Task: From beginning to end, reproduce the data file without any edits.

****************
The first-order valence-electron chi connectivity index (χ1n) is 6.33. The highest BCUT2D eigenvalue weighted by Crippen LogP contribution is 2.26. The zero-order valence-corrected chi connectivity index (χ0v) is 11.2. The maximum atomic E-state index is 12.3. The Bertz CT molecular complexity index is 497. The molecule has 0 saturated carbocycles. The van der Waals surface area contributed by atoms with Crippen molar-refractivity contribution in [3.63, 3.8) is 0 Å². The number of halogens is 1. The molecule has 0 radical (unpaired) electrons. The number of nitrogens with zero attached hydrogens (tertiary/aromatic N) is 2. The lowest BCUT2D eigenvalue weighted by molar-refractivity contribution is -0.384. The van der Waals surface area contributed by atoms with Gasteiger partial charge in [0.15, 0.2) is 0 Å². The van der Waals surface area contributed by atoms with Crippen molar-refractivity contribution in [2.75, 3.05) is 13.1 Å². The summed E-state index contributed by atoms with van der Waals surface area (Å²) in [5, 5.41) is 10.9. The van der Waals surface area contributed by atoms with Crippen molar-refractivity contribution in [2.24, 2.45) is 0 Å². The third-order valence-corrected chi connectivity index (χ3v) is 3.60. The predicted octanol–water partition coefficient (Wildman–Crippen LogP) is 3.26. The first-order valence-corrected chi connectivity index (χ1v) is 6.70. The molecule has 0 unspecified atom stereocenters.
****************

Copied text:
The first-order valence-electron chi connectivity index (χ1n) is 6.33. The highest BCUT2D eigenvalue weighted by Crippen LogP contribution is 2.26. The zero-order valence-corrected chi connectivity index (χ0v) is 11.2. The maximum atomic E-state index is 12.3. The Bertz CT molecular complexity index is 497. The molecule has 0 saturated carbocycles. The van der Waals surface area contributed by atoms with Crippen molar-refractivity contribution in [3.63, 3.8) is 0 Å². The number of halogens is 1. The molecule has 0 radical (unpaired) electrons. The number of nitrogens with zero attached hydrogens (tertiary/aromatic N) is 2. The lowest BCUT2D eigenvalue weighted by molar-refractivity contribution is -0.384. The van der Waals surface area contributed by atoms with Gasteiger partial charge in [0.15, 0.2) is 0 Å². The van der Waals surface area contributed by atoms with Crippen molar-refractivity contribution in [2.75, 3.05) is 13.1 Å². The summed E-state index contributed by atoms with van der Waals surface area (Å²) in [5, 5.41) is 10.9. The van der Waals surface area contributed by atoms with Crippen molar-refractivity contribution in [2.24, 2.45) is 0 Å². The third-order valence-corrected chi connectivity index (χ3v) is 3.60. The predicted octanol–water partition coefficient (Wildman–Crippen LogP) is 3.26. The first-order valence-corrected chi connectivity index (χ1v) is 6.70. The molecule has 0 unspecified atom stereocenters.